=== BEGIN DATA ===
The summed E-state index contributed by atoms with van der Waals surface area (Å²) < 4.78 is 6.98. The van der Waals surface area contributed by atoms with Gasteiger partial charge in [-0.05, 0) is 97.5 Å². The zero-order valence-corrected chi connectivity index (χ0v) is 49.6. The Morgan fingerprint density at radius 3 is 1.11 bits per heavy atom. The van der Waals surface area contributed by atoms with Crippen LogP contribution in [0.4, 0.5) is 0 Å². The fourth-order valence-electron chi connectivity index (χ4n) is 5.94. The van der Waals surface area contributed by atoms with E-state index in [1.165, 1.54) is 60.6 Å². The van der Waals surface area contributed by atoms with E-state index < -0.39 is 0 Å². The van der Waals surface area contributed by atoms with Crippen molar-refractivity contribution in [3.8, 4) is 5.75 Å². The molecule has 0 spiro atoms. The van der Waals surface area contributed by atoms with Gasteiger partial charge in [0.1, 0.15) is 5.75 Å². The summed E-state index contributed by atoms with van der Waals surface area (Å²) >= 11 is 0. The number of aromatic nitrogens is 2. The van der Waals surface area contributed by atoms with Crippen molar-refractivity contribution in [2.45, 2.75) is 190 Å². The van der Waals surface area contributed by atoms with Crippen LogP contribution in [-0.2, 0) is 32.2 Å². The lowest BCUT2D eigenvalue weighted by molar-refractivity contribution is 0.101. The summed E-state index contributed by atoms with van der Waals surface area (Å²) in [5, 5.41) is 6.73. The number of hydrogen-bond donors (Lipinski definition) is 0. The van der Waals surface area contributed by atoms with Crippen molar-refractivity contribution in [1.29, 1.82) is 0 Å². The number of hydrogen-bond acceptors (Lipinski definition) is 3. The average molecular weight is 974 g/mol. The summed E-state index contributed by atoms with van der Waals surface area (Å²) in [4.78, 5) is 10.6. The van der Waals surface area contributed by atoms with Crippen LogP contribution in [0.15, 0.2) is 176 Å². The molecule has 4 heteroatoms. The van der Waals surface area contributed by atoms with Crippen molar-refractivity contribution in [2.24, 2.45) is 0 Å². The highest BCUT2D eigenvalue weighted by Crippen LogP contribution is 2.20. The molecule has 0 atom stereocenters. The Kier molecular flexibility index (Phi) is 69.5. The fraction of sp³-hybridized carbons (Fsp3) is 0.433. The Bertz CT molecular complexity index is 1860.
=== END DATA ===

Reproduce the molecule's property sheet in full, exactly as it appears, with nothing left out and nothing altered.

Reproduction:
The summed E-state index contributed by atoms with van der Waals surface area (Å²) < 4.78 is 6.98. The van der Waals surface area contributed by atoms with Gasteiger partial charge in [-0.05, 0) is 97.5 Å². The zero-order valence-corrected chi connectivity index (χ0v) is 49.6. The Morgan fingerprint density at radius 3 is 1.11 bits per heavy atom. The van der Waals surface area contributed by atoms with Crippen LogP contribution in [0.4, 0.5) is 0 Å². The fourth-order valence-electron chi connectivity index (χ4n) is 5.94. The van der Waals surface area contributed by atoms with E-state index in [1.165, 1.54) is 60.6 Å². The van der Waals surface area contributed by atoms with E-state index < -0.39 is 0 Å². The van der Waals surface area contributed by atoms with Crippen molar-refractivity contribution in [3.8, 4) is 5.75 Å². The molecule has 0 spiro atoms. The van der Waals surface area contributed by atoms with Gasteiger partial charge in [0.1, 0.15) is 5.75 Å². The summed E-state index contributed by atoms with van der Waals surface area (Å²) >= 11 is 0. The number of aromatic nitrogens is 2. The van der Waals surface area contributed by atoms with Crippen molar-refractivity contribution in [2.45, 2.75) is 190 Å². The van der Waals surface area contributed by atoms with Crippen LogP contribution in [-0.2, 0) is 32.2 Å². The lowest BCUT2D eigenvalue weighted by molar-refractivity contribution is 0.101. The summed E-state index contributed by atoms with van der Waals surface area (Å²) in [5, 5.41) is 6.73. The number of hydrogen-bond donors (Lipinski definition) is 0. The van der Waals surface area contributed by atoms with Crippen molar-refractivity contribution in [1.29, 1.82) is 0 Å². The number of hydrogen-bond acceptors (Lipinski definition) is 3. The average molecular weight is 974 g/mol. The summed E-state index contributed by atoms with van der Waals surface area (Å²) in [4.78, 5) is 10.6. The van der Waals surface area contributed by atoms with Crippen LogP contribution in [0.15, 0.2) is 176 Å². The molecule has 4 heteroatoms. The van der Waals surface area contributed by atoms with Crippen molar-refractivity contribution in [2.24, 2.45) is 0 Å². The highest BCUT2D eigenvalue weighted by Crippen LogP contribution is 2.20. The molecule has 0 atom stereocenters. The Kier molecular flexibility index (Phi) is 69.5. The fraction of sp³-hybridized carbons (Fsp3) is 0.433. The Bertz CT molecular complexity index is 1860.